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Wicked changeup makes Cards' Gonzales a potential weapon

People have come to expect tremendous pitching depth from the St. Louis Cardinals. Left-hander Marco Gonzales is another in the long line of pitchers the club has developed.

Gonzales attended Rocky Mountain High School in Fort Collins, Col. He earned All-Colorado honors in his sophomore, junior and senior seasons. In his senior year, he went 11-0 with a 2.20 ERA and 87 strikeouts in 54 innings. He hit .486 as well.

The Colorado Rockies selected Gonzales in the 2010 First-Year Player Draft, but he chose to pitch in college instead.

The 6-foot-1, 195 pound Gonzales went on to star at Gonzaga University in Spokane, Wash., where he compiled awards and honors after playing three years for the Bulldogs. In addition to his outstanding pitching efforts, Gonzales also played first base and contributed with his loud bat.

Gonzales is the son of Rockies Minor League pitching coach Frank Gonzales. It was his dad who encouraged him to master his devastating changeup.

The Cardinals selected Gonzales in the first round (No. 19 overall) in the 2013 First-Year Player Draft. He signed his contract and began his career playing for the club's Gulf Coast League team as a rookie.

Gonzales has spent parts of the last two seasons in the Cardinals' Minor League system. He has skyrocketed through the team's classifications, pitching at four Minor League levels last year including time at Triple-A Memphis. He compiled a 4-1 record in eight starts there, covering 45 2/3 innings. He had a 3.35 ERA and 1.13 WHIP. He compiled a walk rate of only 1.8 per nine innings as opposed to his strikeout rate of 7.7 per nine.

Gonzales was good enough last year to be promoted to the parent club. He made his debut June 25, 2014, against the Colorado Rockies, the team that selected him out of high school. He went on to start five big league games and worked in relief in five others. He compiled a 4.15 ERA in 34 2/3 innings. Gonzales also pitched in relief against both the Dodgers and the Giants in the 2014 postseason, working a total of six innings combined.

Video: Gonzales discusses pitching well in postseason

Gonzales' 2014 season went like this: Class A Advanced Palm Beach, Double-A Springfield, promotion to the big league club, Triple-A Memphis, and then back to the big league Cardinals. It was an amazing journey.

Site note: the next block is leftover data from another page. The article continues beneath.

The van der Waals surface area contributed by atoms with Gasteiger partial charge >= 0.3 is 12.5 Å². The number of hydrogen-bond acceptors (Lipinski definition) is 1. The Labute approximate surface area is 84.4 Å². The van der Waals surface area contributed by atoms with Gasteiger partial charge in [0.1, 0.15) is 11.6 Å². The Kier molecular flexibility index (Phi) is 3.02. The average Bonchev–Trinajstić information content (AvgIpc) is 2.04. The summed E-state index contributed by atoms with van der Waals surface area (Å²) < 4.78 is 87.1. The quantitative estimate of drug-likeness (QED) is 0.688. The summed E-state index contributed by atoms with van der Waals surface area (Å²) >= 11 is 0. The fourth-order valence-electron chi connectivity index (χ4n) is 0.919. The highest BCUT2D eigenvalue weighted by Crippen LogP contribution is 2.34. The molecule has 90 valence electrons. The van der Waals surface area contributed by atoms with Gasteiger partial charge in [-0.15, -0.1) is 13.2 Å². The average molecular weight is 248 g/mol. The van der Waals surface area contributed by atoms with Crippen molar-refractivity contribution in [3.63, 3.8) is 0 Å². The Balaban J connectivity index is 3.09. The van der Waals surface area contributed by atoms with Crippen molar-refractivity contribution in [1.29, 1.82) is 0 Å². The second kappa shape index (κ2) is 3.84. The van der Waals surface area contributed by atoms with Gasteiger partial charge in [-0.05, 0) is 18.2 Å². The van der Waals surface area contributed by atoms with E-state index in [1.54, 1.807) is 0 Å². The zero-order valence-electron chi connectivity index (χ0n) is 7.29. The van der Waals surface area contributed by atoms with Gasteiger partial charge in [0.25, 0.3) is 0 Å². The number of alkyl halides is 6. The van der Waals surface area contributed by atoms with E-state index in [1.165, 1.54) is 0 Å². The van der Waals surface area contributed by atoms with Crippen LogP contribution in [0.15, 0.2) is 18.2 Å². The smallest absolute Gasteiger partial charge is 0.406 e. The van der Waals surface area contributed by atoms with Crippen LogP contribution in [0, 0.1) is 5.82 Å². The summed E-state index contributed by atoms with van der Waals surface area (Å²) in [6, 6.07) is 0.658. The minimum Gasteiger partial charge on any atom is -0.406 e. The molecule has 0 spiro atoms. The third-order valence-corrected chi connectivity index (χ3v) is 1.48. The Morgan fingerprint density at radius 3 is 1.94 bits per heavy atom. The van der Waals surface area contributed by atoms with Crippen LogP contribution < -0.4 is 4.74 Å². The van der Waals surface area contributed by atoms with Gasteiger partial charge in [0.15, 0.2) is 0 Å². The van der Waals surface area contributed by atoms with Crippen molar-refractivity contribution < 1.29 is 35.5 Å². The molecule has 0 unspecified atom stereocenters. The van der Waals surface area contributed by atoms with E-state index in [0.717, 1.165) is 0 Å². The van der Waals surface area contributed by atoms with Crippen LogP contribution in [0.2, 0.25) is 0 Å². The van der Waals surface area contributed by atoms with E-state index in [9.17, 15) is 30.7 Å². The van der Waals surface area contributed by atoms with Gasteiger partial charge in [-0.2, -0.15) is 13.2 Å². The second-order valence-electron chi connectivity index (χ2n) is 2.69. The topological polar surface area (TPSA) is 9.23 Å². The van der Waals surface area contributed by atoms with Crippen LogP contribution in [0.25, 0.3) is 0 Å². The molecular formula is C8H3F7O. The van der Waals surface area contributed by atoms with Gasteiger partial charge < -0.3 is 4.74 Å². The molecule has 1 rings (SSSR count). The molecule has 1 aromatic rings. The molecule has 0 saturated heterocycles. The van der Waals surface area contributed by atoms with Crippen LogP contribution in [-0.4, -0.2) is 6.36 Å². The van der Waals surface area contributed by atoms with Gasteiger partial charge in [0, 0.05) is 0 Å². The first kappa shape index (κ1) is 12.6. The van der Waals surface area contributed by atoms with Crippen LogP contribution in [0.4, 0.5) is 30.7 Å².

Gonzales is No. 2 on the Cardinals Top 30 Prospects list.

When evaluating Gonzales, the pitch that takes center stage is his outstanding changeup. There are scouts who feel he has the best changeup in the Minor Leagues. In short, the pitch is likely his ticket to his potential big league future.

Gonzales is not an overpowering pitcher. He generally sits in the low-90s with his fastball. He also throws that wicked changeup that can be classified as plus-plus, a slider and a curveball. His outstanding changeup and effective slider form his secondary pitches that are used without hesitation in his approach to hitters. His fastball/changeup combination keeps hitters off balance and has them guessing about his pitch sequencing. He isn't afraid to use his "swing and miss" changeup at any point in the count.

Gonzales repeats his easy, effortless delivery and has a consistent release point. That helps make his changeup such an effective pitch. Because he doesn't overpower hitters with his fastball, he has to command the pitch extremely well and throw strikes consistently to add to the effectiveness of his changeup and other secondary pitches. The key is command, and for the most part, the 23-year-old has that down pat.

The Cardinals can use Gonzales either in the rotation or out of the bullpen. Either way, he can be effective. He may gain more velocity on his fastball pitching out of the bullpen, holding very little back pitching in relief. However, regardless of his role, working his repertoire, which includes his nasty changeup following his average fastball, will help him miss bats and stay out of serious trouble.

Bernie Pleskoff has served as a professional scout for the Houston Astros and Seattle Mariners. Follow @BerniePleskoff on Twitter.
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